What symbols and instances of irony can be found in the story "A&P" by John Updike?

In "A&P", Queenie symbolizes Sam's desire for a better life and to defy authority. The A&P, in contrast, symbolizes the conformist, dead-end path he is supposed to follow. Ironically, Sam hopes to impress the girls by quitting after Lengel tells them to dress decently in the store, but they do not notice his gesture.

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Queenie is a symbol of Sam's desire for a better life. When she and her two girlfriends walk into his A&P in bathing suits to buy herrings, he is impressed with the confident way she holds her body and walks through the store. He is impressed too that she and...

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her friends defy the store's dress code by shopping in bathing suits. Queenie even has the straps of hers turned down.

Queenie's dress and attitude also symbolize Sam's desire to defy authority and be his own person. She is not cowed by her surroundings as he is.

The A&P, in contrast, symbolizes the conformist, dead-end life that Sam is expected to lead in his small town, following the rules and accepting a dull but safe lot in life.

Ironically, Sam believes he is making a grand, defiant gesture by standing up for and defending the girls when he quits because of the way Lengel, the store manager, warns them to dress "decently" when they come into the A&P. However, the girls do not notice his gesture. As a further irony, Sam has simply projected his own desires onto Queenie and her friends. He has no way of knowing, in reality, what their economic situation is or if they even care about how they were spoken to by Lengel.

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The dramatic irony of Updike's story comes at the end: Sammy's grand gesture of defiance by quitting his job to protest Lengel's judgment of the girls falls short of any real resonance. The girls don't notice, and perhaps all that Sammy has accomplished is achieving unemployment. Lengel's admonition to the girls, "We want you decently dressed when you come in here," is not arguably not overly harsh or over-the-top, but perhaps Sammy's response to it is.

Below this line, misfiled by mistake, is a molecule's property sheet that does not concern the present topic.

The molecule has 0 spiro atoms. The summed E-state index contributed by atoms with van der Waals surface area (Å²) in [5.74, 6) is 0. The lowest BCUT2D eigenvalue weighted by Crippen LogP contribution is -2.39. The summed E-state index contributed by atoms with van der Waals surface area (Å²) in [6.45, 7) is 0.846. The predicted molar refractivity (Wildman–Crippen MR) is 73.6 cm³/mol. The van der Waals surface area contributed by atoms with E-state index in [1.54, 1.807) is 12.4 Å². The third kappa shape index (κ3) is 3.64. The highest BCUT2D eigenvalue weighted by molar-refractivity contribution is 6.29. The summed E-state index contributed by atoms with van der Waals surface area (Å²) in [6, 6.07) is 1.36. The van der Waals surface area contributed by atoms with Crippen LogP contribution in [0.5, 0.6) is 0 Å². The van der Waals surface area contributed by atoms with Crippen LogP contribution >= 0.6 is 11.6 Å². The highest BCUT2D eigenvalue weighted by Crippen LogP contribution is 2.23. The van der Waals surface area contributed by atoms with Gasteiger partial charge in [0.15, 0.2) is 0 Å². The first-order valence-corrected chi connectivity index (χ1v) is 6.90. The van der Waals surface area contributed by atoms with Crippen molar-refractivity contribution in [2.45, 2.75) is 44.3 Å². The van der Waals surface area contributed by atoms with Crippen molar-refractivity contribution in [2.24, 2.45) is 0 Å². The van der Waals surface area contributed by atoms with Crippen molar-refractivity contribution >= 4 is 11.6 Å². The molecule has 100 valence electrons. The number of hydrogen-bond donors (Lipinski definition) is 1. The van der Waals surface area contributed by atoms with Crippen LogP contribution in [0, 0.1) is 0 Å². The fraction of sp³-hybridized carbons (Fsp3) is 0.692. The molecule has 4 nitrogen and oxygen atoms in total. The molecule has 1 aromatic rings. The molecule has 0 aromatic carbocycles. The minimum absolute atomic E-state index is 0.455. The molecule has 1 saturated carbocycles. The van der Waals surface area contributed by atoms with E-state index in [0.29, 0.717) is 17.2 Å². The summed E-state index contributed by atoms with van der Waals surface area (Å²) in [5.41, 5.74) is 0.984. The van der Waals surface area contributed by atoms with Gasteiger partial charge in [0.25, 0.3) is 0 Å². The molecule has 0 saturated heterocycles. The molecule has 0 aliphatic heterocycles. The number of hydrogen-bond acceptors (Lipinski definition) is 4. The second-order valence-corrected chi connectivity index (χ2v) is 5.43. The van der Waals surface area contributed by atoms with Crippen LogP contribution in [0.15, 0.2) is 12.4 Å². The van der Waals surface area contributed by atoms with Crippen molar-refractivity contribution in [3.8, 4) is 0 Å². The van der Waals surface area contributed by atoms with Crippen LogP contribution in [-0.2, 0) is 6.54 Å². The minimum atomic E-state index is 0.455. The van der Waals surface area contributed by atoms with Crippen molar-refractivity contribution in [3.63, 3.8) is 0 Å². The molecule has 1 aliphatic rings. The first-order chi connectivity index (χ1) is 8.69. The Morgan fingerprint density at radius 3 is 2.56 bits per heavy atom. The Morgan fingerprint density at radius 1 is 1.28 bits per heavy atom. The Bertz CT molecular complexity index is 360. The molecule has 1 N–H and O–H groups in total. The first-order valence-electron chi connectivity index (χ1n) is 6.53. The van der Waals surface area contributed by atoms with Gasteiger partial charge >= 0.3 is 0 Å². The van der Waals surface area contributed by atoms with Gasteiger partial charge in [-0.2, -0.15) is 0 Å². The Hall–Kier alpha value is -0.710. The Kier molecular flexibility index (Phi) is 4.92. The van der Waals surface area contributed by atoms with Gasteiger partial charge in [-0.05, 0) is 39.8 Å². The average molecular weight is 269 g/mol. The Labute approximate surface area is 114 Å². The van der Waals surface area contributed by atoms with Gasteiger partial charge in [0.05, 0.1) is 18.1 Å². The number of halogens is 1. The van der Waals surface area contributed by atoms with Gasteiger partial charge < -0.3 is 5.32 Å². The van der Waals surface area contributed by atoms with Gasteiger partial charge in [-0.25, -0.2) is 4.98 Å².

Updike employs symbolism in creating a scene that captures the zeitgeist of early 1960s suburbia and the generation gap. In the opening scene, when Sammy is distracted by the girls in bathing suits, he mistakenly rings up the customer's HiHo crackers a second time. Sammy characterizes her reaction as "giving me hell," which symbolizes the conflict between teens and adults. The appearance in the store of the girls and their bathing suits—especially Queenie's, with the straps pushed down—is another symbolic act that demonstrates the perennial conflict between generations. It is the adults in the store who object to the girls' actions.

By setting the story in a grocery store, Updike is able, through symbolism, to observe the increasing consumerism of the age. As Sammy tracks the girls' movements through the store, he describes a lot of processed, packaged convenience foods and "light bulbs, records at discount of the Caribbean Six or Tony Martin Sings or some such gunk you wonder they waste the wax on, six packs of candy bars, and plastic toys done up in cellophane that faIl apart when a kid looks at them anyway."

And finally, when Sammy makes the symbolic gesture of removing his apron and bow tie, he pushes the "no sale" tab on the cash register. This act is meant to represent the idea that he is not buying into Lengel's idea that the grocery store has a dress code and that he is justified in publicly correcting the girls' behavior.